Moving Stories?on Black Migration

Understanding Black Migration:?Slavery and the Middle Passage

Understanding The Great Migration

After The Great Migration: Contemporary Trends

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*Source: Data from U.S. Census Bureau 2006, 2010, 2015 and 2018 American Community Surveys (ACS), and Campbell J. Gibson and Kay Jung, “Historical Census Statistics on the Foreign-Born Population of the United States: 1850-2000” (Working Paper no. 81, U.S. Census Bureau, Washington, DC, February 2006), available online

Ashley O. Aluko is Re-Imagining Migration's Teacher in Residence and midway through her ninth year in education.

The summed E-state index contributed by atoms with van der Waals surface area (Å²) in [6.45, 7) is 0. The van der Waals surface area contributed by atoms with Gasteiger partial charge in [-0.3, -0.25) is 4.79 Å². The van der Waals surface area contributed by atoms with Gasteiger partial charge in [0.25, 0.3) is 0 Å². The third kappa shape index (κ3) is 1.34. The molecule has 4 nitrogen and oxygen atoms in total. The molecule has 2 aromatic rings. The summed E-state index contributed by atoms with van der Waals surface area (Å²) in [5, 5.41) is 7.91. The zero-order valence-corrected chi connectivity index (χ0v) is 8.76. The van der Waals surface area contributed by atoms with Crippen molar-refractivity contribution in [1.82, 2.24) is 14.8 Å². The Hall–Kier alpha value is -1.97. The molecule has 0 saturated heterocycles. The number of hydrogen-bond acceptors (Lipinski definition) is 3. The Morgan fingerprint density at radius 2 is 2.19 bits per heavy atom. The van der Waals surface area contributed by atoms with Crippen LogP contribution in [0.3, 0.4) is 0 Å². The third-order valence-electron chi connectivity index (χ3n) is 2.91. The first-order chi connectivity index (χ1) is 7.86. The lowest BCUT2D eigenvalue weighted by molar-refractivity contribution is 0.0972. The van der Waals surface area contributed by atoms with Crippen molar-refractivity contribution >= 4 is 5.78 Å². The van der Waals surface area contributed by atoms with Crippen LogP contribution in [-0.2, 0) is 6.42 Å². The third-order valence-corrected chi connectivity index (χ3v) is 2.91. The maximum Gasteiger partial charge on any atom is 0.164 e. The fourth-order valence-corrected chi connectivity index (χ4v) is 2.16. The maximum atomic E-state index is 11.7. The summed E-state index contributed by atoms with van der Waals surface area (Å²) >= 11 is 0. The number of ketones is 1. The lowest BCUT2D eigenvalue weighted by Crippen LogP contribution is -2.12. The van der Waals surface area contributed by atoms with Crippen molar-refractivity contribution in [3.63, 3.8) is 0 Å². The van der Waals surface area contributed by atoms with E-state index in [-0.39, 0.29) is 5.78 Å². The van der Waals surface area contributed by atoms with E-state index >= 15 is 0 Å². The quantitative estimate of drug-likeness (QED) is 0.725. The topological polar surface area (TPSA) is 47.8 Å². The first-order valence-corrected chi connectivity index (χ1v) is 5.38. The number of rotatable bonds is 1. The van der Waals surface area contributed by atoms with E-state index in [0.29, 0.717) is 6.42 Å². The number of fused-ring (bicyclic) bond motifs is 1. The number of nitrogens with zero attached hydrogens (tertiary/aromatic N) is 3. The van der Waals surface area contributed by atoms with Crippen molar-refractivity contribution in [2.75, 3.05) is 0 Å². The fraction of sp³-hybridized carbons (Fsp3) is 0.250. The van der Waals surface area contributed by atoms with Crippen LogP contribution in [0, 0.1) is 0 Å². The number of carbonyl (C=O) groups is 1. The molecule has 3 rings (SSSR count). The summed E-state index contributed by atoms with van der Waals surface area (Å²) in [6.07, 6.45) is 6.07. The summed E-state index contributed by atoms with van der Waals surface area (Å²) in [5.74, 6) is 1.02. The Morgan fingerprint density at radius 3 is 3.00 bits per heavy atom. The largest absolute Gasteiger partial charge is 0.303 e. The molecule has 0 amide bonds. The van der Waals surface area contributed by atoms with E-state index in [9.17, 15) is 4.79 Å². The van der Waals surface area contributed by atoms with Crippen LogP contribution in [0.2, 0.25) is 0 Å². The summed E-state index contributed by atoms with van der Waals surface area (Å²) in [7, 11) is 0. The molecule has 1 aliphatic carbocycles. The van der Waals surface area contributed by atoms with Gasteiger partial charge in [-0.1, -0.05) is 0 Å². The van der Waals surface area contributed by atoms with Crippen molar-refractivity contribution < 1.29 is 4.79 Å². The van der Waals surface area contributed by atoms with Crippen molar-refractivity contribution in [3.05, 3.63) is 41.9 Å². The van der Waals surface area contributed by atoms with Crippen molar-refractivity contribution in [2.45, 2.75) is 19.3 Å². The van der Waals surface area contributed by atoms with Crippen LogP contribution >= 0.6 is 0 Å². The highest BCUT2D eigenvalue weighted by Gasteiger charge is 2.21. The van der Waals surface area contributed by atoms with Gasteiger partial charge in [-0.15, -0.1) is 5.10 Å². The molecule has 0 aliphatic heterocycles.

Adam Strom?is the director of Re-Imagining Migration. Throughout his career, Strom has connected the academy to classrooms and the community by using the latest scholarship to encourage learning about identity, bias, belonging, history, and the challenges and opportunities of civic engagement in our globalized world. ?Before helping to found Re-imagining Migration, he was the director of Scholarship and Innovation at Facing History and Ourselves where the educational resources produced under his direction were used in thousands of classrooms around the world.


Comments

Kathie Walker's picture

Submitted by Kathie Walker

Excellent history